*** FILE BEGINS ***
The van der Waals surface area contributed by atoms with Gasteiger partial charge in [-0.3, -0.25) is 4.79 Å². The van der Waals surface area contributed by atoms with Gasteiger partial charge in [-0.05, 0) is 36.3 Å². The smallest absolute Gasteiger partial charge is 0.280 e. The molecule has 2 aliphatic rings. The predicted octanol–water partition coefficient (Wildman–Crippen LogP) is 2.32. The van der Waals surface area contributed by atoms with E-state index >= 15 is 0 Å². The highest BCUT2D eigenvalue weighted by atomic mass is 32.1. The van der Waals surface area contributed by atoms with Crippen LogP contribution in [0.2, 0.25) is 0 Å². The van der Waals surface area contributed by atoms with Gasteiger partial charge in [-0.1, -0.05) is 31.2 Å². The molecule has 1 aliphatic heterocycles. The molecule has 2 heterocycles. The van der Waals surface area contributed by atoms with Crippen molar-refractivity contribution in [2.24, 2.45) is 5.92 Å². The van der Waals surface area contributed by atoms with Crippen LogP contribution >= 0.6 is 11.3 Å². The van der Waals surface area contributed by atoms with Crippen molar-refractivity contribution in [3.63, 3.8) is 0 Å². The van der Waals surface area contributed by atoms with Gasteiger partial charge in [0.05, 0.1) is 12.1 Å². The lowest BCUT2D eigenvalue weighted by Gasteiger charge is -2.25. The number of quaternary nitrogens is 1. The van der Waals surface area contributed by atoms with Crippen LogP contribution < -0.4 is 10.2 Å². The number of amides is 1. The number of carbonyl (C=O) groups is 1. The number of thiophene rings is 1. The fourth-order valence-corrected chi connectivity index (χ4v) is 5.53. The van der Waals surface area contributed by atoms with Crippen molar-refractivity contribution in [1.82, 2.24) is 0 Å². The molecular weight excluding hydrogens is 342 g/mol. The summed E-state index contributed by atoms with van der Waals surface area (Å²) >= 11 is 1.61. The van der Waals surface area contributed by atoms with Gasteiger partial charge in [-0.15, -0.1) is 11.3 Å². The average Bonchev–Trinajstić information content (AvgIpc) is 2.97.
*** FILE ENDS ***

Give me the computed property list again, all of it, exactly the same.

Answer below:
The van der Waals surface area contributed by atoms with Gasteiger partial charge in [-0.3, -0.25) is 4.79 Å². The van der Waals surface area contributed by atoms with Gasteiger partial charge in [-0.05, 0) is 36.3 Å². The smallest absolute Gasteiger partial charge is 0.280 e. The molecule has 2 aliphatic rings. The predicted octanol–water partition coefficient (Wildman–Crippen LogP) is 2.32. The van der Waals surface area contributed by atoms with E-state index >= 15 is 0 Å². The highest BCUT2D eigenvalue weighted by atomic mass is 32.1. The van der Waals surface area contributed by atoms with Crippen LogP contribution in [0.2, 0.25) is 0 Å². The van der Waals surface area contributed by atoms with Gasteiger partial charge in [-0.1, -0.05) is 31.2 Å². The molecule has 1 aliphatic heterocycles. The molecule has 2 heterocycles. The van der Waals surface area contributed by atoms with Crippen molar-refractivity contribution in [2.24, 2.45) is 5.92 Å². The van der Waals surface area contributed by atoms with Crippen LogP contribution >= 0.6 is 11.3 Å². The van der Waals surface area contributed by atoms with Crippen molar-refractivity contribution in [3.63, 3.8) is 0 Å². The van der Waals surface area contributed by atoms with Gasteiger partial charge in [0.05, 0.1) is 12.1 Å². The lowest BCUT2D eigenvalue weighted by Gasteiger charge is -2.25. The number of quaternary nitrogens is 1. The van der Waals surface area contributed by atoms with Crippen LogP contribution < -0.4 is 10.2 Å². The number of amides is 1. The number of carbonyl (C=O) groups is 1. The number of thiophene rings is 1. The fourth-order valence-corrected chi connectivity index (χ4v) is 5.53. The van der Waals surface area contributed by atoms with Crippen molar-refractivity contribution in [1.82, 2.24) is 0 Å². The molecular weight excluding hydrogens is 342 g/mol. The summed E-state index contributed by atoms with van der Waals surface area (Å²) >= 11 is 1.61. The van der Waals surface area contributed by atoms with Gasteiger partial charge in [-0.15, -0.1) is 11.3 Å². The average Bonchev–Trinajstić information content (AvgIpc) is 2.97.